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Center for a Livable Future

 

Edward Dodge Discusses African Experiences and Future in CLF Talk

November 15, 2012


Audio

Summary

Dr. Edward Dodge, MPH ’67, contrasted his early childhood upbringing and experiences in Africa with visits in recent years to an audience at the Bloomberg School of Public Health today. He talked about his family’s journeys through Angola, Ethiopia, and Zimbabwe as a youth as part of his parent’s missionary work in the area.

Dr. Dodge, who learned to speak Portuguese before English, discussed his assignment in the late1960s to Gondar, Ethiopia, for the U.S. Public Health Service and as an Assistant Professor of Public Health, and his studies of malnutrition among Ethiopian infants. “We had not expected to find family income to be a factor in malnutrition,” he said, explaining that basically, by U.S. standards, everyone was poor. He noted the dividing line between those who received proper nourishment and those malnourished was family income of over $40 dollars a month.

In his talk, “Perspectives in Africa: 1937-2007,” Dr. Dodge also touched on the current political, social, and economic climate, and its profound effect on human health in Zimbabwe today. “The average life expectancy in Zimbabwe today is 37, and there are more than one million orphans in the country,” he said.  Zimbabwe’s agricultural production system has been hit hard and the economy—where the Zimbabwe dollar used to equal the U.S. dollar—is in serious trouble. “Today it takes nearly one million dollars to equal one U.S. dollar,” he noted.

Dr. Dodge concluded his talk, by referring to “Ecotopia,” a term defined as a “fusion of smart technology with smart ecology” proposed in a paper, “Alternate Visions for the Future,” by Dr. Robert Costanza of the Gund Institute for Ecological Economics and the University of Vermont. “How do we arrive at Ecotopia? The Center for a Livable Future is among those organizations working to find answers to these questions. The time to establish sustainable lifestyles is now when we’re emerging from chaos in developing countries.”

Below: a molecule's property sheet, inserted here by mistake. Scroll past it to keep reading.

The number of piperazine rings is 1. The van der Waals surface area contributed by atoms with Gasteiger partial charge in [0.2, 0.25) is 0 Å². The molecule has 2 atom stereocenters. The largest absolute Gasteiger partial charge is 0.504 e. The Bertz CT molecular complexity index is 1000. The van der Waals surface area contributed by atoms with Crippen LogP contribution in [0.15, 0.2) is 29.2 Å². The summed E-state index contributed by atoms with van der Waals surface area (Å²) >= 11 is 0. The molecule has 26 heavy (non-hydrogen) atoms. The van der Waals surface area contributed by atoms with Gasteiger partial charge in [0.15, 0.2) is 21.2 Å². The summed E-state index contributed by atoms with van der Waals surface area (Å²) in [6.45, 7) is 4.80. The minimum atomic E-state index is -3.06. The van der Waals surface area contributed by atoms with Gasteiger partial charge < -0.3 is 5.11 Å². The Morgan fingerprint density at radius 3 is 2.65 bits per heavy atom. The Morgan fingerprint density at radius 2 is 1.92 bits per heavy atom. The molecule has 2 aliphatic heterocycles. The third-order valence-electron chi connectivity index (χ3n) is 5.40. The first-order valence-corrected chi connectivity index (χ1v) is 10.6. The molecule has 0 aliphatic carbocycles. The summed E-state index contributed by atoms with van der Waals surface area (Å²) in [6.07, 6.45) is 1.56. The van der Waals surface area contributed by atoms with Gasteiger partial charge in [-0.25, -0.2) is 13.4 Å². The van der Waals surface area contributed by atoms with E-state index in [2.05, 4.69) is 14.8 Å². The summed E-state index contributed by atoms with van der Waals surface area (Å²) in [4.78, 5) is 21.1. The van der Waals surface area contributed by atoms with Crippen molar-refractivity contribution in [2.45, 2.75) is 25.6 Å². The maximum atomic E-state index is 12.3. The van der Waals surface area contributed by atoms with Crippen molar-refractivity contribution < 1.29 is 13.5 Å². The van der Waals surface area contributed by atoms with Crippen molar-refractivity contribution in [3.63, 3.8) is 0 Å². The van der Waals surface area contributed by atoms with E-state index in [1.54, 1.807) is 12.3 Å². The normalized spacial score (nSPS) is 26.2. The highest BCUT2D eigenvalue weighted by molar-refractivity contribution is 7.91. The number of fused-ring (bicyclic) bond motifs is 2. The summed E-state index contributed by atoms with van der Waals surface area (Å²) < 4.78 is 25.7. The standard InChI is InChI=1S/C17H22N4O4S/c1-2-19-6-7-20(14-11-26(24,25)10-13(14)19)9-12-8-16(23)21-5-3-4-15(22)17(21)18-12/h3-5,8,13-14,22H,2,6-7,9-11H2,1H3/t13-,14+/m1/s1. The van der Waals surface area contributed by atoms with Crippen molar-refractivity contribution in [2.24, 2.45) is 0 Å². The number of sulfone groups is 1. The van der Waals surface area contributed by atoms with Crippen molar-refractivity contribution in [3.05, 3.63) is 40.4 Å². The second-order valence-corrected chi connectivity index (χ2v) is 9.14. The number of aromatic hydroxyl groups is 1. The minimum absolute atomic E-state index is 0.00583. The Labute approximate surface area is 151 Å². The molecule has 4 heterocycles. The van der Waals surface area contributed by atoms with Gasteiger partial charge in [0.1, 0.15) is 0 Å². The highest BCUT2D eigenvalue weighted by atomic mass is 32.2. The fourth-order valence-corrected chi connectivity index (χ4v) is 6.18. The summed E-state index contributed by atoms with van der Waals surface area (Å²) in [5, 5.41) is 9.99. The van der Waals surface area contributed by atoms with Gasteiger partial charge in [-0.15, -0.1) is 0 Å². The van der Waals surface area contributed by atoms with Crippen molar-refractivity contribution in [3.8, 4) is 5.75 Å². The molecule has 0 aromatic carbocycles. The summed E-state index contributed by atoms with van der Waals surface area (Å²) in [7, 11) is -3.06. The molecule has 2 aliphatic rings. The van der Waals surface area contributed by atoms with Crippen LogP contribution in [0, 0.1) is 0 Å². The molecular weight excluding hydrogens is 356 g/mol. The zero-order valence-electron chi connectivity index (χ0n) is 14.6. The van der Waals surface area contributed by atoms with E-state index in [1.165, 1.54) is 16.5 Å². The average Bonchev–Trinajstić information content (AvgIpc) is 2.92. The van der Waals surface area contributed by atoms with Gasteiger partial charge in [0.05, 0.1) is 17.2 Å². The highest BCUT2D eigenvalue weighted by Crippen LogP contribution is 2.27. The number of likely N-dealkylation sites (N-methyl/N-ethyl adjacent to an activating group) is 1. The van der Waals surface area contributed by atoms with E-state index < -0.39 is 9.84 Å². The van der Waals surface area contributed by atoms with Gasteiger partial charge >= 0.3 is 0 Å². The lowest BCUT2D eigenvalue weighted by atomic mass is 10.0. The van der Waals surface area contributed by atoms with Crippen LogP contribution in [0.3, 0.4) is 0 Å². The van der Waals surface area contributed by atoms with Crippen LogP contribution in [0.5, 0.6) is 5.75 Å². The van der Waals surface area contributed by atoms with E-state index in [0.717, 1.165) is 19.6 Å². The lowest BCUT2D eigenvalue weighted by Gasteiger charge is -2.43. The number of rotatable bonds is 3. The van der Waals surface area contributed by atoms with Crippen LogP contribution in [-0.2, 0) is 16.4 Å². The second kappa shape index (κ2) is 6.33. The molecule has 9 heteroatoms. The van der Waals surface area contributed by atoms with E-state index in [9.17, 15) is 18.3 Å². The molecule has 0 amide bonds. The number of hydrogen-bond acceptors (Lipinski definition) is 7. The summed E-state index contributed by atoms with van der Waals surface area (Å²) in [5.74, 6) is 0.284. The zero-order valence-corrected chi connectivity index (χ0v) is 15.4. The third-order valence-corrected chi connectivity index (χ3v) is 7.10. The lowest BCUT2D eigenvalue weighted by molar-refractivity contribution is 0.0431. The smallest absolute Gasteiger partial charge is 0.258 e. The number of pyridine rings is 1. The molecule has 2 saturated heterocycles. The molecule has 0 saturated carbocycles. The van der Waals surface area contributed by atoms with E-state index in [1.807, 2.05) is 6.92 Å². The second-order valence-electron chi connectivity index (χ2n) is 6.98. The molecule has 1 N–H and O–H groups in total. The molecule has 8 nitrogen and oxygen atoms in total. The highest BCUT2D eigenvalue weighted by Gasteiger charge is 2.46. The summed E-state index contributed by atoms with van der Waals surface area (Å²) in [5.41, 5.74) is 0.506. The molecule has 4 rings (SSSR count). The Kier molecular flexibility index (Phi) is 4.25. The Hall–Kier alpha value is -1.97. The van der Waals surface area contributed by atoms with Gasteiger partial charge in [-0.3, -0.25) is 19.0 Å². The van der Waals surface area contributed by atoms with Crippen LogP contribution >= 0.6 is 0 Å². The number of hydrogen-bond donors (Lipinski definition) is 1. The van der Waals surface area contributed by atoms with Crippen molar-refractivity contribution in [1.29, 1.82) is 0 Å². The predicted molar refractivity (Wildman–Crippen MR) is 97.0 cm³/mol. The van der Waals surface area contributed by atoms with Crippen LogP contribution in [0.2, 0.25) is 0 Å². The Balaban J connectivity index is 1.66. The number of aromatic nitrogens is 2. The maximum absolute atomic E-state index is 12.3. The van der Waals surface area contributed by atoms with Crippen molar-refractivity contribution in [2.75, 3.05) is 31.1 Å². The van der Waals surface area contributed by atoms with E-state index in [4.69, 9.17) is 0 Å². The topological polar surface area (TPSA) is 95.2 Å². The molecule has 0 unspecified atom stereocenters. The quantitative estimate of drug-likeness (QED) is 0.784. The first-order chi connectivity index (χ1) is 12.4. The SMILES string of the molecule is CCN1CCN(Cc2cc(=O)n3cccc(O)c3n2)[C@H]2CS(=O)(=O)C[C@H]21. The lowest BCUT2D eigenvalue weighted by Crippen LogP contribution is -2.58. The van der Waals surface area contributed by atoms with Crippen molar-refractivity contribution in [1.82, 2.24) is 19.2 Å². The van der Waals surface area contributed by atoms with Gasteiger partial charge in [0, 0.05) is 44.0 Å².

Dr. Edward Dodge

Ed Dodge


Moving from his Salamanca, NY, birthplace to the south-central African country of Angola as a baby, Dr. Edward Dodge has a life-long appreciation and deep knowledge of public health issues facing Africa. Having lived and traveled extensively throughout the continent he will share his thoughts on those issues in a talk, “Perspectives of Africa, 1936-2007,” on November 15, at the Johns Hopkins Bloomberg School of Public Health. Dr. Dodge received his medical degree in 1962 from the Indiana University School of Medicine and, in 1967, an MPH degree from Johns Hopkins Bloomberg School of Public Health. He served in the U.S. Public Health Service from 1964-1966 and as assistant professor of public health at Haile Selassie University's Public Health College in Gondar, Ethiopia, from 1967-1969. In 1971, he was named director of the Citrus-Levy County Health Units of the Florida Division of Health before becoming a family physician in Inverness, Florida, in 1975. He retired from private practice in 1996. Since 1994, Dr. Dodge has served as courtesy clinical associate professor, Department of Community and Family Medicine, at the University of Florida.